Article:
The necessary evil. For freelancers they are always too high. For freelance platforms always too low. Is there such a thing as a win-win percentage?
What’s the situation? What can we expect? Are the fees going up or they may go down? Let’s see and begin with Upwork.
One fine day, Upwork simply doubled its fees. Truth to be told not all freelancers have been affected equally.
Many questions remained unanswered. I didn’t have the time nor nerves to stick around and wait. Once you earn more than $500 or $10,000, do you get your money back? I mean, does the Upwork fees system work retroactively? I guess, it doesn’t. The best you can do is to try to earn as much as possible, so you find yourself in the VIP 5% fee zone.
Was this really necessary? Well, Upwork tried to convince us it was for our own freelance good. I didn’t buy it. I left. For one-time gigsters, such as myself, this was a disaster. I don’t make programs. I write. I can only dream about $10K projects and long-term returning clients. If you’re asking me, Upwork wanted and succeeded, more or less, in easing the heavy burden of high maintenance costs required for the small, but numerous freelancers. Do I have a confirmation for my claim?
Well, not long after that, Upwork went public. Again, you can tell me stories, but you go public to get the money. Now, this is an extremely important moment. Why? Because the Upwork success or failure on NASDAQ will determine the fate of future fees.
As you can see Upwork had an amazing NASDAQ debut, but since then the price has been constantly dropping. I’m afraid that at some point in time Upwork will say, sorry freelance folks, but we need more money because IPO didn’t fix our financial problems.
I think that Upwork will have one more unpleasant surprise for its freelancers in the near future. Someone has to pay the bills because freelancing is an expensive sport. When a CEO of a company where you work or want to invest says something (I paraphrase) about “the growth without profit,” then you raise your eyebrows and prepare yourself for another fee increase blow.
Who could have thought that I’m going to witness the “domino effect” in freelancing? Again, not too long after Upwork increased its fees, Freelancer dot com followed. Now, you can’t blame Upwork for Freelancer’s fees, but there have been too many “coincidences” if you’re asking me.
Freelancer used to have a nice and fair “pay to play” fees system. You choose your membership package and pay a 10%, 5% or 3% fee accordingly. Now, the price of memberships went down, but the fees went up. How?
Screenshot Freelancer dot com
There’s a flat 10% fee now. So, no matter which membership package you choose, you don’t lose, but you pay the same. The only difference is the number of available bids, including some perks.
Screenshot Freelancer dot com
I remember the times when the Premier membership was called Premium and it was worth $200 a month! But, believe me, it was totally worth it. The Premium members on Freelancer were paying a 3% fee. We have to agree, that was really something.
The most annoying thing about Freelancer’s fees isn’t the percentage itself, which you have to pay, but rather the moment when you have to pay it. You pay a fee when you accept a project not when you get paid. Why is that? Ah, that’s another story.
If you want to pay a fee when you get paid, as it should be, then you have to work hard to become a Preferred freelancer. That’s a Top Gun program on Freelancer reserved for the best of the best, with a catch.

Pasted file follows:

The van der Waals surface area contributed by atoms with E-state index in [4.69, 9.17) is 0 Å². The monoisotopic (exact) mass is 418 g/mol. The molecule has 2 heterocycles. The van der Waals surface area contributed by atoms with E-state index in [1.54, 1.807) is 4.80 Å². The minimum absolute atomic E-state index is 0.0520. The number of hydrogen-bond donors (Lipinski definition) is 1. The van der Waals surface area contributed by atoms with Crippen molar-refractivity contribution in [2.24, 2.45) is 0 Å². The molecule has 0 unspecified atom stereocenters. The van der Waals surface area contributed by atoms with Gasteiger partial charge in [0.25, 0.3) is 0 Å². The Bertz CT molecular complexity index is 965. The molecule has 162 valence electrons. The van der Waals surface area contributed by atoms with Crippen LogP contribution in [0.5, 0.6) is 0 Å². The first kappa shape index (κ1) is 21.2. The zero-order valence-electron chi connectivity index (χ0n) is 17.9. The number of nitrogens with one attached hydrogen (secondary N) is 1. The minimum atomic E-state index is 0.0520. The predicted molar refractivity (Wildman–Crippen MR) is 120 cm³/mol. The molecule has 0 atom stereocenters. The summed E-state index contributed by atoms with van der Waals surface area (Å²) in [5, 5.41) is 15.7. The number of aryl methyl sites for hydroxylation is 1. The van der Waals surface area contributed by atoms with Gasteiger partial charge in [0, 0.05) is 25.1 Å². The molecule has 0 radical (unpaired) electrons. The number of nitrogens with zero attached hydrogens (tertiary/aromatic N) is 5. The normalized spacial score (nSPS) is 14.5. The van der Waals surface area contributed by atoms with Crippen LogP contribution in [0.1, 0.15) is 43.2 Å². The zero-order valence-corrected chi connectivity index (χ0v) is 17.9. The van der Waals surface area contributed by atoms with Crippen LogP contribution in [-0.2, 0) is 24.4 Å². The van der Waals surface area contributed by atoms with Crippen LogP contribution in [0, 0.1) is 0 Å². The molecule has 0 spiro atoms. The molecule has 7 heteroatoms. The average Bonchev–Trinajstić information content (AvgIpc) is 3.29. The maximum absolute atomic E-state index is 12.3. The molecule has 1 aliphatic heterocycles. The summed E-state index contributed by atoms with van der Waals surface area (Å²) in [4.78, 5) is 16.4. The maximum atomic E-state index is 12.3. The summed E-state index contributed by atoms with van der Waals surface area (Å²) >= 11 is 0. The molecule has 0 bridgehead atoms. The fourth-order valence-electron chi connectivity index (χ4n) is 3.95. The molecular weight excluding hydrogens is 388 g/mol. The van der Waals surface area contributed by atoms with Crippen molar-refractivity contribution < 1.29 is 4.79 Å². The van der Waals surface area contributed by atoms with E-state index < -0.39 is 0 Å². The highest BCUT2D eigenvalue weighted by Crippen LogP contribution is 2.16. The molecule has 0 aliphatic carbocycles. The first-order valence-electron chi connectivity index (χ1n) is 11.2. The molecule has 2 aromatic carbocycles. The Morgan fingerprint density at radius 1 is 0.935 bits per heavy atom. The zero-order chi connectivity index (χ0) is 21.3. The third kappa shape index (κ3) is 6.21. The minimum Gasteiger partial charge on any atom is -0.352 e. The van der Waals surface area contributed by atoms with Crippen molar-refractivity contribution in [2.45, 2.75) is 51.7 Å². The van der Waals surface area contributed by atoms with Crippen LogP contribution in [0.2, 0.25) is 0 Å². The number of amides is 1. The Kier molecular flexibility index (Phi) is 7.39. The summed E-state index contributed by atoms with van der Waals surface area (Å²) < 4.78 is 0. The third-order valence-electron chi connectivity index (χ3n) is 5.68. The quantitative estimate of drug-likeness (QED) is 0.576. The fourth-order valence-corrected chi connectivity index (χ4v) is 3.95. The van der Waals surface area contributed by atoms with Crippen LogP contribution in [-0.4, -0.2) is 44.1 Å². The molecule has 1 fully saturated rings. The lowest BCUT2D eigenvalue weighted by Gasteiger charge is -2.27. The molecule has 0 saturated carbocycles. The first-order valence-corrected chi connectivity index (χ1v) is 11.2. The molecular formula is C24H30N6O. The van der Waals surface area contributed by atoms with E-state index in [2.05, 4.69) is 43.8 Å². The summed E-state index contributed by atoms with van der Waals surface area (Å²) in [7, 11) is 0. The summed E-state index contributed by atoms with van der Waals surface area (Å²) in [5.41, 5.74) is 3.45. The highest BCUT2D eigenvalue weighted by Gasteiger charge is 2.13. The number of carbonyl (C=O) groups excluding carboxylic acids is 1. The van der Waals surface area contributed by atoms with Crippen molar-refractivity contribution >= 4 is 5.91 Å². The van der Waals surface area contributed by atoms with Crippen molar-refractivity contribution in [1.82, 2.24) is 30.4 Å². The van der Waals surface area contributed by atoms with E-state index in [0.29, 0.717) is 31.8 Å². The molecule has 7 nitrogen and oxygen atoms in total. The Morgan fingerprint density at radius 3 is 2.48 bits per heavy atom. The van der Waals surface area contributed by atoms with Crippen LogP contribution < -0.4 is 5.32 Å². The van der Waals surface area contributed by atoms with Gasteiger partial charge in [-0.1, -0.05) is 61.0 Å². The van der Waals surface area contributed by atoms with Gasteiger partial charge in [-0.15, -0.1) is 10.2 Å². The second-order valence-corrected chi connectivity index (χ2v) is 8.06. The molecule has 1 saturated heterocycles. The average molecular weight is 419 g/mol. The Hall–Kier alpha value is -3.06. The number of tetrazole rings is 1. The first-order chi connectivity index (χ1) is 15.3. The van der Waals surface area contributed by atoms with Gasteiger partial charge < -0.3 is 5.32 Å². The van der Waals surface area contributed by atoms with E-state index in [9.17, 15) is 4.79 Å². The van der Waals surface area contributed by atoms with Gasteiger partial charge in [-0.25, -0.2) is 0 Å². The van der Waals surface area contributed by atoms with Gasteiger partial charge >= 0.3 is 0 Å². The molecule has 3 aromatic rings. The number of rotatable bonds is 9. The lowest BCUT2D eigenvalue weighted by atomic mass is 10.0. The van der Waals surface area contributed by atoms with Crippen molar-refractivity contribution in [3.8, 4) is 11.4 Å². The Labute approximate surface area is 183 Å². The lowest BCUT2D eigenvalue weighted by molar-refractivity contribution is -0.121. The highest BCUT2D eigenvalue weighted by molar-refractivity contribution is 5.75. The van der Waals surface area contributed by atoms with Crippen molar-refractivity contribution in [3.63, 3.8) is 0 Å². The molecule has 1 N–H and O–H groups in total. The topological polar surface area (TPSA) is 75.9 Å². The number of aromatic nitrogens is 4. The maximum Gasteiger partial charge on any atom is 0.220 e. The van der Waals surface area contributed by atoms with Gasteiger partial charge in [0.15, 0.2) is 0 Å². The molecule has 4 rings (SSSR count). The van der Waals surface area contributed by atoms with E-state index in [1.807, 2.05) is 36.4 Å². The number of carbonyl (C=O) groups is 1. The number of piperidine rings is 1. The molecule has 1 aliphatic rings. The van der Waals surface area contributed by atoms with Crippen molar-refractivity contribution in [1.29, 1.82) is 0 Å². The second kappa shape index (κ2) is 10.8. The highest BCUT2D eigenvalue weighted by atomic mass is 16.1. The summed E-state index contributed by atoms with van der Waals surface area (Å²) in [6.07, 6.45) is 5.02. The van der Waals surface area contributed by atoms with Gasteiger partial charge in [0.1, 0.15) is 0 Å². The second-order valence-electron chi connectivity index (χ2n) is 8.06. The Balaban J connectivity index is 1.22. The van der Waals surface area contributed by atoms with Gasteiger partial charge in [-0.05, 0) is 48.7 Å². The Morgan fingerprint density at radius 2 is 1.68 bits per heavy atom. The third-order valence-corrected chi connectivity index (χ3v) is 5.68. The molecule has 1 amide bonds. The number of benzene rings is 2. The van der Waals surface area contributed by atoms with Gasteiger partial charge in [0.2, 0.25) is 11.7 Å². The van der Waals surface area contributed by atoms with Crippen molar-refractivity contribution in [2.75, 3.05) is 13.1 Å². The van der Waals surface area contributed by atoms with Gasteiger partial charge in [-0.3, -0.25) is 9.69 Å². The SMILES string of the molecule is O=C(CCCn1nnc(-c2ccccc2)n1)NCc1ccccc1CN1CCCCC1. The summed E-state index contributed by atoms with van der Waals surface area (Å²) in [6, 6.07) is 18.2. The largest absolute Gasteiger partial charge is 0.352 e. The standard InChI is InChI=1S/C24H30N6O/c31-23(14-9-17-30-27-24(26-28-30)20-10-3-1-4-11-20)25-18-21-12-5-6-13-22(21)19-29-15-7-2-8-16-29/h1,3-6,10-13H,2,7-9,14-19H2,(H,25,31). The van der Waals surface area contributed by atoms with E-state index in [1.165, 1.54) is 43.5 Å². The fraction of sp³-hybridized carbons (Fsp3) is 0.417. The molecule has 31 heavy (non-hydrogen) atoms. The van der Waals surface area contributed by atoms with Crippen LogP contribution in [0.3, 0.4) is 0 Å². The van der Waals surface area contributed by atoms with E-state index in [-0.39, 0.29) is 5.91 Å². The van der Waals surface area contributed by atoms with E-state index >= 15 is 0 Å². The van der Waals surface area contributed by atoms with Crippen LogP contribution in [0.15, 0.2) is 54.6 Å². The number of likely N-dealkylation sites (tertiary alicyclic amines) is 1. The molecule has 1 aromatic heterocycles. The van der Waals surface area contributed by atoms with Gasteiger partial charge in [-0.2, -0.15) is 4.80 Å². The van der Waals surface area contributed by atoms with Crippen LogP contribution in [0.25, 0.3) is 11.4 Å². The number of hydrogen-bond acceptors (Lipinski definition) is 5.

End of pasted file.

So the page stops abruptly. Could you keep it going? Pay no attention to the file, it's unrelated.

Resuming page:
Screenshot Freelancer dot com
The Preferred freelancers pay a 15% fee. Again, they pay when their clients release the milestones not before.
Freelancer has been a public company for some time. So, you are free to check out their financial reports. It is what it is. Don’t be surprised if they decide to increase their “regular” flat fee at 15% and a preferred fee at 20%.
The good old Guru has been around for quite some time. Can you believe it? Guru has been holding on for 20 years now! That’s great. I couldn’t say that the many things have changed about Guru. That’s not so great. I guess they’re happy just the way they are.
They have an interesting freelance fees structure that’s membership-based.
The things don’t change quite often on Guru, freelance fees included.
On goLance, you used to pay a flat 10% fee as a freelancer. The first important difference compared to Freelancer is that you pay when you get paid. The second and the third difference compared to Upwork is that you can bid as many times as you want and there are no membership fees.
I follow goLance founder and CEO Michael Brooks on Quora. He definitely doesn’t strike me as a Gordon-Gekko-greed-is-good entrepreneur type. Based on what I’ve heard from my clients, you don’t pay a thing as a client on goLance. On the contrary, you get your money back thanks to something called CashBack. From 2% to 5% based on your payment method.
What’s that got to do with freelancers? The less money a freelance platform takes, the more money a freelancer gets. As simple as that.
goLance is a private company. They’re still growing. They can afford to lower their freelance fees. Will they do it? My advice to my fellow freelancers would be to keep an eye on goLance. My seventh freelance sense is telling that they may have a pleasant surprise for us pretty soon. That would be a refreshing change. Who says that freelance fees can move in only one direction — up? I sure hope that someone at goLance will read this, better sooner than later.
I’ve just found out that goLance has lowered its fees to 7.95%!!
It’s too much to say that this change comes as a result of my article, but I welcome it. It’s about time for the freelance fees to go down, rather than up by default, for a change.
My kudos to goLance!
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